Looking at the data on who votes and what laws get passed, it’s clear Perkins has no need to worry. Indeed, in today’s debates over voting rules, it is those at the bottom of the income ladder in America who should actually be very concerned.
American democracy is rife with inequalities. Not everyone has unfettered access to high-level policymakers like Perkins does. Only a few have the skills and resources necessary to run for office. The rich give more money to political campaigns than other citizens. As Duke University’s Nicholas Carnes pointed out, millionaires are just 3 percent of the U.S. population, but make up more than half of all the members of Congress and the Senate.
But voting is supposed to be the great equalizer – especially in the modern era of one person, one vote. Elected officials may collect campaign contributions from the rich and hear regularly from lobbyists speaking for the privileged, but if they ignore the interests and concerns of middle-income constituents, they supposedly can be replaced on Election Day.
But as nice as it sounds, the research doesn’t show this to be the case. Even when elections are procedurally fair and every vote is counted, some groups of U.S. voters are more likely to vote than others. In particular, voters tend to have higher incomes than the population as a whole. As researchers, we set out to explore differences in turnout between rich and poor voters in various states – and probe the impact of “class bias,” the degree to which the rich are more likely to vote than the poor.
Class bias in voting is getting worse. From 1976 to the onset of the Great Recession, 21 states saw decreases in class biases in voting, but 29 states saw increases – and the increases were much larger than the decreases. And richer voters are generally less supportive of policies that serve to make incomes more equal.
As researchers, we decided to test the hypothesis that the more class bias in voter turnout is skewed toward the rich, the less likely egalitarian policies are to be enacted, resulting in higher income inequality than in states where class bias in voting is less pronounced.
In the states, class bias in voter turnout is associated with increases in income inequality. This is true even when we take into account other factors that could affect economic inequality, such as the age and racial composition of the state population, trends in economic growth and the politics of people in the state.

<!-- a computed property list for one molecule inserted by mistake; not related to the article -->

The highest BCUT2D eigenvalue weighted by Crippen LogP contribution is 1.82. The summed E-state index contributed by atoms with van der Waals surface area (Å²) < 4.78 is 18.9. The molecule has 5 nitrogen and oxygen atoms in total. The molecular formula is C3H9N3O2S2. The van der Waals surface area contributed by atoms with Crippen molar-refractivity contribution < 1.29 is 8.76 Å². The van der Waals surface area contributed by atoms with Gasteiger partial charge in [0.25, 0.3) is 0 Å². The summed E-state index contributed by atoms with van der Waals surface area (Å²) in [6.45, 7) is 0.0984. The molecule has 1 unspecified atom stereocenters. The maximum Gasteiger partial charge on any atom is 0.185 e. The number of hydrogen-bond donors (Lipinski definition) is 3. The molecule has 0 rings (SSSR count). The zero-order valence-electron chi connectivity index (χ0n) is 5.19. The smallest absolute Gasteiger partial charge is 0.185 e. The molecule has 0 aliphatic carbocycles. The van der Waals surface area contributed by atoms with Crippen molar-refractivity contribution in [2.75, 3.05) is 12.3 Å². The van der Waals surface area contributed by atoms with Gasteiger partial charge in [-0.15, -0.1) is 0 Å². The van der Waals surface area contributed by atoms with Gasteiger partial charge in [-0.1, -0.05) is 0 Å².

So what did we find? How does class-skewed voting contribute to rising inequality?
First, states with higher levels of class bias in voting have been less likely to enact minimum wage increases. This increases inequality, since higher minimum wages are known to be associated with reductions in income differences.
Second, as class bias in voter turnout becomes more pronounced, state governments become less liberal generally and less responsive to public opinion when the public moves left to support steps that could reduce inequality. Liberal public opinion tends to favor egalitarian policy interventions, so governments that are not responding when the public moves in that direction are less likely to enact a wide variety of policies that could mitigate economic inequality.
What then can be done by those who disagree with Tom Perkins and wish to reduce income inequality? Our research suggests that encouraging more widespread voter participation is part of the answer.
Over the past decade, and especially since 2010, state legislatures around the nation have hosted a very lopsided debate over election rules. Supporters of new restrictions on voting, mainly Republicans, are advocating ideas like requiring photo ID from every voter, reducing early voting hours and restricting voter registration drives. On the other side, Democrats want to defend existing rules.
People concerned about rising income inequality are not well represented in this debate. Political scientists like Elizabeth Rigby have shown that election rules, particularly registration restrictions, can accentuate class bias in voting. Our own findings indicate that if those election rules are, in fact, disproportionately discouraging lower-income voters, then they are likely exacerbating economic inequality by encouraging elected officials to pay even more attention to the needs and policy preferences of the affluent than they already do.
In other words, the rich are already vote more, and it helps keeps them rich. In policy battles over voting rights, those concerned about inequality cannot accept as victory a simple defense of the status quo. They need to look to election rule reforms that will grow the electorate and especially increase the number of middle class, low-income, and poor people voting, to make the voters better resemble the population. Until then, it’s Tom Perkins’ world. You just live in it.
William W. Franko, Nathan J. Kelly, and and Christopher Witko are political scientists at Auburn University, the University of Tennessee, and the University of South Carolina, respectively, and all are members of the Scholars Strategy Network. Read more in William Franko, Nathan J. Kelly and Christopher Witko's “Class Bias in Voter Turnout and Income Inequality,” Auburn University, University of Tennessee, and University of South Carolina, November 2013.